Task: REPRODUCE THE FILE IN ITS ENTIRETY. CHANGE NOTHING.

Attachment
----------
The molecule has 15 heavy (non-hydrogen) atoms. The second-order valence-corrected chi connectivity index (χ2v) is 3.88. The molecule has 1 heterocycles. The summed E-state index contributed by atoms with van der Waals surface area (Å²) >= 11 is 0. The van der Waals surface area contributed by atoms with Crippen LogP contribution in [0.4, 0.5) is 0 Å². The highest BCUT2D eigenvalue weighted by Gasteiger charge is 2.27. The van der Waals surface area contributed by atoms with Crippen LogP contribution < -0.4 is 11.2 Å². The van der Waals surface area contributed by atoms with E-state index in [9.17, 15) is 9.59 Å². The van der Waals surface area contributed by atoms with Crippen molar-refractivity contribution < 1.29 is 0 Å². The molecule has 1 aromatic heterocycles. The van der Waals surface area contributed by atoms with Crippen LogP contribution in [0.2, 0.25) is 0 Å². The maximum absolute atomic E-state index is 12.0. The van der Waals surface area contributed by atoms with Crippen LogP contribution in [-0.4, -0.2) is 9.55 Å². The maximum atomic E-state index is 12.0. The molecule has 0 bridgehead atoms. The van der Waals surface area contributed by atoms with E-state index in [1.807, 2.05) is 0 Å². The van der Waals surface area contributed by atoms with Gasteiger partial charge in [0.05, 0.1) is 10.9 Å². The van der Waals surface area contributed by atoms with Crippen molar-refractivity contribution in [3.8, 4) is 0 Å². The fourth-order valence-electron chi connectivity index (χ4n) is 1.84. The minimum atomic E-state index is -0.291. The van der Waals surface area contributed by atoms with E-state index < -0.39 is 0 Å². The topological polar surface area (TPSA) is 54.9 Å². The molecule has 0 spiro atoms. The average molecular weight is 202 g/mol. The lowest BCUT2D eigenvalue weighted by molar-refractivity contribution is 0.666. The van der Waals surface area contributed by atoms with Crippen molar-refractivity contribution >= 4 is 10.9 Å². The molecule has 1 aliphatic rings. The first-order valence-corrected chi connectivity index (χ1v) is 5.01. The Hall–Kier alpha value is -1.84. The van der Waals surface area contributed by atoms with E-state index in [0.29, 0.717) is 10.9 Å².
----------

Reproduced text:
The molecule has 15 heavy (non-hydrogen) atoms. The second-order valence-corrected chi connectivity index (χ2v) is 3.88. The molecule has 1 heterocycles. The summed E-state index contributed by atoms with van der Waals surface area (Å²) >= 11 is 0. The van der Waals surface area contributed by atoms with Crippen LogP contribution in [0.4, 0.5) is 0 Å². The highest BCUT2D eigenvalue weighted by Gasteiger charge is 2.27. The van der Waals surface area contributed by atoms with Crippen LogP contribution < -0.4 is 11.2 Å². The van der Waals surface area contributed by atoms with E-state index in [9.17, 15) is 9.59 Å². The van der Waals surface area contributed by atoms with Crippen molar-refractivity contribution < 1.29 is 0 Å². The molecule has 1 aromatic heterocycles. The van der Waals surface area contributed by atoms with Crippen LogP contribution in [0.2, 0.25) is 0 Å². The maximum absolute atomic E-state index is 12.0. The van der Waals surface area contributed by atoms with Crippen LogP contribution in [-0.4, -0.2) is 9.55 Å². The maximum atomic E-state index is 12.0. The molecule has 0 bridgehead atoms. The van der Waals surface area contributed by atoms with E-state index in [1.807, 2.05) is 0 Å². The van der Waals surface area contributed by atoms with Gasteiger partial charge in [0.05, 0.1) is 10.9 Å². The van der Waals surface area contributed by atoms with Crippen molar-refractivity contribution in [3.8, 4) is 0 Å². The fourth-order valence-electron chi connectivity index (χ4n) is 1.84. The minimum atomic E-state index is -0.291. The van der Waals surface area contributed by atoms with E-state index < -0.39 is 0 Å². The topological polar surface area (TPSA) is 54.9 Å². The molecule has 0 spiro atoms. The average molecular weight is 202 g/mol. The lowest BCUT2D eigenvalue weighted by molar-refractivity contribution is 0.666. The van der Waals surface area contributed by atoms with Crippen molar-refractivity contribution >= 4 is 10.9 Å². The molecule has 1 aliphatic rings. The first-order valence-corrected chi connectivity index (χ1v) is 5.01. The Hall–Kier alpha value is -1.84. The van der Waals surface area contributed by atoms with E-state index in [0.29, 0.717) is 10.9 Å².